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Computational Social Science, Lecture 03: Counting at Scale, Part I

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Computational Social Science, Lecture 03: Counting at Scale, Part I

1. 1. Counting @ Scale Sharad Goel Columbia UniversityComputational Social Science: Lecture 3 February 8, 2013
2. 2. Descriptive statistics (as opposed to inferential statistics) is about counting contingency tables means, variances, quantilessummaries of conditional distributions
3. 3. Long tailvideo consumption on YouTube Digital dividetime spent across various online properties Viral diffusionpropagation of tweets on Twitter
4. 4. Counting @ scale conceptually easycomputationally hard
5. 5. I/O bound difficult to read terabytes of data Network bound hard to transfer terabytes of data Memory boundcannot randomly access data points CPU boundeven simple manipulations add up
6. 6. Rank videos by popularity local video store 1K movies, 100K viewings
7. 7. Rank videos by popularity local video store 1K movies, 100K viewings Load dataset into memory
8. 8. Rank videos by popularity Netflix 100K movies, 1B viewings
9. 9. Rank videos by popularity Netflix 100K movies, 1B viewingsstore counter for each movie in memory and stream through the dataset
10. 10. Rank videos by popularity YouTube 10B videos, 10T viewings
11. 11. Rank videos by popularity YouTube 10B videos, 10T viewings Trouble, with a capital ‘T’
12. 12. Parallel computationDistribute work across several machines
13. 13. 10 parallel workers 1T views per workermaybe 5B unique videos on each 100 parallel workers 100B views per worker maybe 1B videos on each
14. 14. split  count  sort by video  merge sort by popularity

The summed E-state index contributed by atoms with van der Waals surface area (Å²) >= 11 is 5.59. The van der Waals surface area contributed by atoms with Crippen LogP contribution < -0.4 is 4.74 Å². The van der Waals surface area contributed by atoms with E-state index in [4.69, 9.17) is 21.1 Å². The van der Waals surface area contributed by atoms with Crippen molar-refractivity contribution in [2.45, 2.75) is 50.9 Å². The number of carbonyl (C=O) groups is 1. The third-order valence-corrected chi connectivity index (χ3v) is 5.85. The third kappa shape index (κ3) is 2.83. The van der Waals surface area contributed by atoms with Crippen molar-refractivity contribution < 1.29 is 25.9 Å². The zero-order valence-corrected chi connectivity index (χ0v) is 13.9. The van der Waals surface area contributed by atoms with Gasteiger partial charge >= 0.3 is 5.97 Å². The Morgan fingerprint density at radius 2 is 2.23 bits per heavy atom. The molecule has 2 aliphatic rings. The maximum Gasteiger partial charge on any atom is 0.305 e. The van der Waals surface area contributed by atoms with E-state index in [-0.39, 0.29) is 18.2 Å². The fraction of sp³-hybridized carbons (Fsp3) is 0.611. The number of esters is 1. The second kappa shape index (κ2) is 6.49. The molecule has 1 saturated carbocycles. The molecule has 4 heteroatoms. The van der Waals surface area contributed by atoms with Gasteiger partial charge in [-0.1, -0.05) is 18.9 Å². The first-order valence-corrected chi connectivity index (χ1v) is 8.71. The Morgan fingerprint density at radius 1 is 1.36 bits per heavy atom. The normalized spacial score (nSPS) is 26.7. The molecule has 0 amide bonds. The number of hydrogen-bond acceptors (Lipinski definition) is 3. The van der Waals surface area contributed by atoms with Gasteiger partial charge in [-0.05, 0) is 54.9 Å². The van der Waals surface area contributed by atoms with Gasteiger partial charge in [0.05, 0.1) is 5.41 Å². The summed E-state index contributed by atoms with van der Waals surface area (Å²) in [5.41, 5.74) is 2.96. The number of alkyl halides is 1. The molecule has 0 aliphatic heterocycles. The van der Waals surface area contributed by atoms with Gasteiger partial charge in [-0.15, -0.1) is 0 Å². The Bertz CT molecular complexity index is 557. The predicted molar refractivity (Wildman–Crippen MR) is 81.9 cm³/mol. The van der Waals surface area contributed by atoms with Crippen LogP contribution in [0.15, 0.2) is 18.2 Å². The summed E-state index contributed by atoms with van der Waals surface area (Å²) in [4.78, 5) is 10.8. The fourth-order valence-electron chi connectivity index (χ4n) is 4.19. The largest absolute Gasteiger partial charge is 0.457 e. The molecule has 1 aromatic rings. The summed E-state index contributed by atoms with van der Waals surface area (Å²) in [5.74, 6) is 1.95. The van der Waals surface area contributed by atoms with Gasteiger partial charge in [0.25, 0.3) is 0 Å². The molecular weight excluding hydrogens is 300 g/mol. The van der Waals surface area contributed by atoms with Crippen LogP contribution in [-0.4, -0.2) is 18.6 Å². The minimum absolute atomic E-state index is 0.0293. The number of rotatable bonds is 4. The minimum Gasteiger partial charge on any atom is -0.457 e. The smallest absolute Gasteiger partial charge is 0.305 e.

15. 15. Core problemthe same movie appears on multiple machines Solution do not split viewing data at randomensure individual movies are never split apart
16. 16. split  count  sort by video  merge sort by popularity
17. 17. Shuffle (1st attempt) create a new file for every movieappend viewing data to the appropriate file
18. 18. Shuffle (2nd attempt) First time you see a movie, append it randomly to one of 10K filesNext time you see the movie, append it to same file
19. 19. Shuffle (3rd attempt) Hash the movie ID to determine which file to append it to( Hash function maps large input space to small output space approximately uniformly )
20. 20. MapReduce:Simplifed Data Processing on Large Clusters Jeffrey Dean and Sanjay Ghemawat OSDI, 2004
21. 21. Mapassign each input line to one or more groups Shuffle aggregate groups Reduce operate on grouped data
22. 22. Mapassign each input line to one or more groups v  [(k1, v1), …, (km, vm)] Shuffle aggregate groups Reduce operate on grouped data (k, [v1, …, vn])  [w1, …, wp]
23. 23. The Insight of MapReduce One can efficiently group identical itemsMany tasks are computationally easier on grouped data
24. 24. Word Count Input text corpus Outputnumber of occurrences of each word
25. 25. Word Count Map line  words Reduceword group  size of group
26. 26. MapReducethe unreasonable effectiveness of aggregation